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The risk for psychotic disorders is increased for many ethnic minority groups and may develop in early childhood. This study investigated whether the prevalence of psychotic experiences (PE) with high impact is higher among ethnic minority youth compared to majority youth and examined the significance of these PE.
A school-based study assessed a large community sample of 1545 ethnic minority and majority children in The Netherlands (mean age 12.98 ± 1.81 years). The Dutch (n = 702, 45.4%), Moroccan-Dutch (n = 400, 25.9%) and Turkish-Dutch (n = 170, 11.0%) ethnic groups could be studied separately. Self-report questionnaires on PE, impact and cultural context were administered.
Prevalence of PE with high impact was 3.1% in Dutch, 9.5% in Moroccan-Dutch and 7.1% in Turkish-Dutch youth. Compared to Dutch youth, odds ratios were 3.0 [95% confidence interval (CI) 1.7–5.1] for Moroccan-Dutch youth and 2.2 (95% CI 1.1–4.6) for Turkish-Dutch youth. Differences were not explained by cultural or religious differences.
The increased risk for psychotic disorders in ethnic minorities may already be detectable in childhood, since PE with high impact were more common among ethnic minority youth compared to majority youth. The additional measurement of impact of PE appears to be a valid approach to identify those children at risk to develop psychotic or other more common psychiatric disorders.
Endothelial dysfunction (ED), low-grade inflammation (LGI) and oxidative stress (OxS) may be involved in the pathobiology of depression. Previous studies on the association of these processes in depression have yielded contradictory results. We therefore investigated comprehensively, in a population-based cohort study, the association between ED, LGI and OxS on the one hand and depressive symptoms on the other.
We used data from the Hoorn Study and determined biomarkers of ED [flow-mediated dilatation (FMD), von Willebrand factor, soluble intercellular adhesion molecule 1 (sICAM-1), soluble vascular cell adhesion molecule 1, soluble thrombomodulin and soluble endothelial selectin], LGI [C-reactive protein, tumour necrosis factor-α, interleukin 6, interleukin 8, serum amyloid A, myeloperoxidase (MPO) and sICAM-1] and OxS (oxidized low density lipoprotein and MPO). Depressive symptoms were quantified by the Center for Epidemiologic Studies Depression Scale (CES-D) questionnaire (n = 493; age 68 years; 49.9% female). Regression analyses were performed with the use of biomarker Z scores. Adjustments were made for age, sex and glucose metabolism status (cohort stratification variables) and prior cardiovascular disease, hypertension, waist-to-hip ratio, cholesterol levels, education level, physical activity, dietary habits, and the use of antihypertensive and/or lipid-lowering medication and/or metformin (potential confounders).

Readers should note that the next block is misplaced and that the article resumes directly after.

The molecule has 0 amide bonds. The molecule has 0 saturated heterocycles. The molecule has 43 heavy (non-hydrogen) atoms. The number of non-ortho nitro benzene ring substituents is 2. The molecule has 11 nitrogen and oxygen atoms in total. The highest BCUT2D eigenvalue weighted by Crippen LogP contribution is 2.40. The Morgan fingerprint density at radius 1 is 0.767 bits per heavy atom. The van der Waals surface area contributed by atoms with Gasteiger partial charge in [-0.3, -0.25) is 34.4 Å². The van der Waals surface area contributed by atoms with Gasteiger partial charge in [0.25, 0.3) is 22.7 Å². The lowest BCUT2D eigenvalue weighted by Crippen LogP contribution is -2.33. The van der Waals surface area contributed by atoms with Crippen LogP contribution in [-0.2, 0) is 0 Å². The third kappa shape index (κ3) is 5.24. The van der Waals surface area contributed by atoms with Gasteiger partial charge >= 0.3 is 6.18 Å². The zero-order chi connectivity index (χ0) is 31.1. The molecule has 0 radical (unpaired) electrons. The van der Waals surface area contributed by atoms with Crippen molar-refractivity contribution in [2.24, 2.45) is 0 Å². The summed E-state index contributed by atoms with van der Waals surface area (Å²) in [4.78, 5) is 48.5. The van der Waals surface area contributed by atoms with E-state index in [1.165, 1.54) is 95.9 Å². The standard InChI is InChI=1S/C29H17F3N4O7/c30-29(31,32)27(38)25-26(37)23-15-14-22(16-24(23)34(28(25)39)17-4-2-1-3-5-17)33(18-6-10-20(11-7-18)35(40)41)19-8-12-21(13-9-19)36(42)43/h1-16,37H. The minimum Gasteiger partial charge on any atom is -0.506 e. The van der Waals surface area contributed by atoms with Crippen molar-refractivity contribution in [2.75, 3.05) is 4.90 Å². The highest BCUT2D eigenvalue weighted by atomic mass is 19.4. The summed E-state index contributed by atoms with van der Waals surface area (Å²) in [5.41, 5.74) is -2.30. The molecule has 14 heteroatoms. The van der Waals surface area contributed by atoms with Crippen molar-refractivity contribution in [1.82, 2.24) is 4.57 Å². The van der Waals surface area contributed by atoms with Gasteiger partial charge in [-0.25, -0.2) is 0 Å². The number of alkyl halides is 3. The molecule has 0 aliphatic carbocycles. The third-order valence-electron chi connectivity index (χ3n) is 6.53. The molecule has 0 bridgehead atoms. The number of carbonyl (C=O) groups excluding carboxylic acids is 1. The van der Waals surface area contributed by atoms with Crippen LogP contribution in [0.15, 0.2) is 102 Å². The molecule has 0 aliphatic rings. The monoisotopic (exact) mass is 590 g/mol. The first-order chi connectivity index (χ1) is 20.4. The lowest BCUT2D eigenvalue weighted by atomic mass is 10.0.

After adjustment for age, sex and glucose metabolism status, one standard deviation increase in the ED Z score was associated with a 1.9 [95% confidence interval (CI) 0.7–3.1] higher CES-D score. Additional adjustments did not materially change this result. LGI and OxS were not associated with the CES-D score.
ED, as quantified by an array of circulating biomarkers and FMD, was independently associated with depressive symptoms. This study supports the hypothesis that ED plays an important role in the pathobiology of depression.
To determine the prevalence of psychosocial problems among Dutch children aged 8–12 years and studying its association with risk factors and quality of life.
This study was conducted within the framework of a community-based health study in the north-west region of the Netherlands. The cross-sectional study sample consisted of 2703 children (1392 boys and 1311 girls). Psychosocial problems and quality of life were measured with the extended version of the Strengths and Difficulties Questionnaire (SDQ) and KIDSCREEN-10, respectively. Questionnaires and data about risk factors (parental education level, ethnicity, family structure, income, chronic diseases and life events) were completed by the parents or caregivers.
The prevalence of psychosocial problems (SDQ score ≥14) in the total sample was 10.4%. The prevalence was higher in boys compared with girls (13.9% v. 6.6%, OR = 2.28; 95% CI = 1.75–2.97). Boys had significantly more hyperactivity/inattention, conduct, peer relationship and prosocial behaviour problems compared with girls. Risk factors associated with psychosocial problems were: one or more chronic disease(s), life event(s), a low parental educational level (for boys only) and an income under a modal level. Psychosocial problems were significantly inverse related with quality of life in the total sample (rho = −0.47).
Psychosocial problems are common in children, especially among boys, and are inversely related with children's quality of life. The identified risk factors in this study can be useful for developing targeted prevention strategies aimed at children at high risk for psychosocial problems.
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